Adult Learning in the Digital Age: Information Technology by Neil Selwyn

By Neil Selwyn

This enticing booklet sheds mild at the ways that adults within the twenty-first century engage with technology in several studying environments. in line with one of many first large-scale educational examine tasks during this quarter, the authors current their findings and offer practical thoughts for using new expertise in a studying society. They invite debate on: why ICTs are believed to have the capacity to affecting optimistic switch in grownup studying the drawbacks and boundaries of ICT in grownup schooling what makes a lifelong learner the broader social, monetary, cultural and political realities of the data age and the training society. grownup studying addresses key questions and gives a valid empirical origin to the prevailing debate, highlighting the complex realities of the educational society and e-learning rhetoric. It tells the tale of these who're excluded from the training society, and provides a suite of strong concepts for practitioners, policy-makers, and politicians, in addition to researchers and scholars.

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Adult Learning in the Digital Age: Information Technology and the Learning Society

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It is to these counter-arguments we now turn. Chapter 2 Impediments to adult learning in the digital age Introduction While the le@rning society thesis is a compelling one, even its most enthusiastic supporter would concede that many of the claims upon which it is founded remain untested. As a field of academic and practitioner endeavour, educational technology has promised much over the past 30 years but could be criticised for delivering rather less. Notwithstanding the undoubted potential benefits of new technology for adult learners, it is important for educationalists and policymakers to restrain from unconditionally assuming ICT-based education and training to be a universal panacea for educational problems.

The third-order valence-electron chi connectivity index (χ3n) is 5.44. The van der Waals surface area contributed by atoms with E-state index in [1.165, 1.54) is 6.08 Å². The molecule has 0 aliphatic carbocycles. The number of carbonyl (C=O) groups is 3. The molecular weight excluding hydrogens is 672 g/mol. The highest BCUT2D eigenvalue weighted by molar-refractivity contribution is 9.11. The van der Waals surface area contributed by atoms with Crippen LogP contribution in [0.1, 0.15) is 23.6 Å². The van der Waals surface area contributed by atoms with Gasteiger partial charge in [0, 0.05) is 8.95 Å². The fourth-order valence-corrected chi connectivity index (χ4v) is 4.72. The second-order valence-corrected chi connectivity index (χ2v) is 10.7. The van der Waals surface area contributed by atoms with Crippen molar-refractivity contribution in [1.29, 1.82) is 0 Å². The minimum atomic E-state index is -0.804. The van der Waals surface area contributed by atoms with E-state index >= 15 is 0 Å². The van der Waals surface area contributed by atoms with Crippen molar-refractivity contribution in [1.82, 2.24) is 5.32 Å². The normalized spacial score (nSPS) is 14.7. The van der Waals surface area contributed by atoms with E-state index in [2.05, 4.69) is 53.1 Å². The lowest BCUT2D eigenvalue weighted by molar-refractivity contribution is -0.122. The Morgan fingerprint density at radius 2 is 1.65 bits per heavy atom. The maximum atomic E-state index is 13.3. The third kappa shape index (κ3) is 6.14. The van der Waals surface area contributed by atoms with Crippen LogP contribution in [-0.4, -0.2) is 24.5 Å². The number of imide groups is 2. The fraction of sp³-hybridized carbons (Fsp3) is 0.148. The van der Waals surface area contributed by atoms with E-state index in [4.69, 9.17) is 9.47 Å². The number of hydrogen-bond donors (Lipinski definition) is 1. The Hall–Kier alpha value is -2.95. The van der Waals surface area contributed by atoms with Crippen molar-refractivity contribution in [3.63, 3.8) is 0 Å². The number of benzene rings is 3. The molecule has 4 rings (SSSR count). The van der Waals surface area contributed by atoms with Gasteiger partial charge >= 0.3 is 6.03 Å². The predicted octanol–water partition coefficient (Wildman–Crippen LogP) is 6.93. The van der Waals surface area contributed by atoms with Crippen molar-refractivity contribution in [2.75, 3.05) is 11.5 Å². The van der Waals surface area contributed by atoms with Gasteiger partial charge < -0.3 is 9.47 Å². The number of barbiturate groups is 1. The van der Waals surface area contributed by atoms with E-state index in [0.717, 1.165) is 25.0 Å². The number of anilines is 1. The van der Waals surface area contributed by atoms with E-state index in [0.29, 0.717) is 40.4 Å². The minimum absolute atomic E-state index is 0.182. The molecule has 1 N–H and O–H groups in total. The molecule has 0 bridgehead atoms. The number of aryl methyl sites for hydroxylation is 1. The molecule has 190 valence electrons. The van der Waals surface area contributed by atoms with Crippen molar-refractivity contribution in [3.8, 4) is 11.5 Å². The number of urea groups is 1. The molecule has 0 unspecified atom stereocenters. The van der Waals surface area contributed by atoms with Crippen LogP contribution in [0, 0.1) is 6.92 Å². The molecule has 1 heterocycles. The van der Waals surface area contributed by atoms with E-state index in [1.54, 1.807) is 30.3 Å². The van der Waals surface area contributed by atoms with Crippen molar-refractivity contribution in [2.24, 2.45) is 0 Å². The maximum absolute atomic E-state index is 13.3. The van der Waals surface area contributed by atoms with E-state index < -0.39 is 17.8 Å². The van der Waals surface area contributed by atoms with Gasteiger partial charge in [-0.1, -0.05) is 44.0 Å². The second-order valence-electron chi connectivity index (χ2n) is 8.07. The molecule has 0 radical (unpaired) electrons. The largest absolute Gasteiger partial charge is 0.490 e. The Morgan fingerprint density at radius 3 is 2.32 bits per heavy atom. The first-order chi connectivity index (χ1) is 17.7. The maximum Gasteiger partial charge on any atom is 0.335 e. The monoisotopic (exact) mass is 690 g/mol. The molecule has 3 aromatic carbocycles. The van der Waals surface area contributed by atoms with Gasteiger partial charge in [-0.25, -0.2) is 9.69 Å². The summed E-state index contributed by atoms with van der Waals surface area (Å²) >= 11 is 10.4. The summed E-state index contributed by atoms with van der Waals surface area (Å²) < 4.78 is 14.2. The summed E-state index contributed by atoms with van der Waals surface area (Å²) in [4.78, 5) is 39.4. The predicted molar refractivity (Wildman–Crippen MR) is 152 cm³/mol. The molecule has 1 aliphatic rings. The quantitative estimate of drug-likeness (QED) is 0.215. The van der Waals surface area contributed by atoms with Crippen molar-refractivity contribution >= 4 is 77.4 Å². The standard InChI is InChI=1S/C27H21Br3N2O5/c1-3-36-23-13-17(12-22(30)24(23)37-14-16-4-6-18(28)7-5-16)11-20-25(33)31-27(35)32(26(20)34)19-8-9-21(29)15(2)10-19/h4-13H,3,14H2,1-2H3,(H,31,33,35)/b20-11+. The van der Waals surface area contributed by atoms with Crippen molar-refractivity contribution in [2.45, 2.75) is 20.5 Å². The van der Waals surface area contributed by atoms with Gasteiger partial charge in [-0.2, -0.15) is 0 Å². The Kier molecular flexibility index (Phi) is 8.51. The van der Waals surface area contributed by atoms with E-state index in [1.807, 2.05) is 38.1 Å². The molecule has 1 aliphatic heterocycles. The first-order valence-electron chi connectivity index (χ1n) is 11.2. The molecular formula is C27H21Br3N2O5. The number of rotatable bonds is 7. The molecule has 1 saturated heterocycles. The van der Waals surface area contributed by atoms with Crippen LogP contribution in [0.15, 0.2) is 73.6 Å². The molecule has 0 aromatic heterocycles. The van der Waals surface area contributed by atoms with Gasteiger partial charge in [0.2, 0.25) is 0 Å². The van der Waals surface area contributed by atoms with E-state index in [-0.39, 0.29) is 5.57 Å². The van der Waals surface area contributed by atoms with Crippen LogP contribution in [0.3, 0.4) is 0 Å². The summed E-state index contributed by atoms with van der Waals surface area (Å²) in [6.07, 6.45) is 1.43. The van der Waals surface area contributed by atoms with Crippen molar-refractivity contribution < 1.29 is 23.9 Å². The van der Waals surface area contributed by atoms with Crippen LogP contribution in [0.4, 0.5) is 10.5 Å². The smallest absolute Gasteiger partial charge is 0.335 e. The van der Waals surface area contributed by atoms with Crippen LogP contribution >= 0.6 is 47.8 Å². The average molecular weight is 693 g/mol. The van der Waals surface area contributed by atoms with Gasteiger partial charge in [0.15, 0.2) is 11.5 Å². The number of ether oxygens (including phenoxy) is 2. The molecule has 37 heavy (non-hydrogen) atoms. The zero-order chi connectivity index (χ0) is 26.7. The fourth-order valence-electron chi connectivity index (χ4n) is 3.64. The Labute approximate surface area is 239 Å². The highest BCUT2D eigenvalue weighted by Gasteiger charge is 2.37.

As Tambini (2000:11) contended, unless all citizens were quickly provided with access to the technology required to make use of these ICTbased public services then any government’s efforts would ‘look increasingly illegitimate, as citizens that have paid for those services will have no access to them’. Thus, at the turn of the century the UK government set the ambitious target of achieving ‘universal’ access to the internet by 2005, and all citizen transactions with the government being able to take place online by 2008 (Cabinet Office 2000).

4 billion to ‘e-government’ projects by 2006 (Caulkin 2004). These policies have centred on establishing the electronic delivery of public services to citizens, addressing social inequalities in the use of ICTs and improving the UK’s economic competitiveness through the up-skilling of the workforce. From the early stages of this policy drive, public ICT provision was seen to underpin the inclusiveness and effectiveness of all these objectives. As Tambini (2000:11) contended, unless all citizens were quickly provided with access to the technology required to make use of these ICTbased public services then any government’s efforts would ‘look increasingly illegitimate, as citizens that have paid for those services will have no access to them’.

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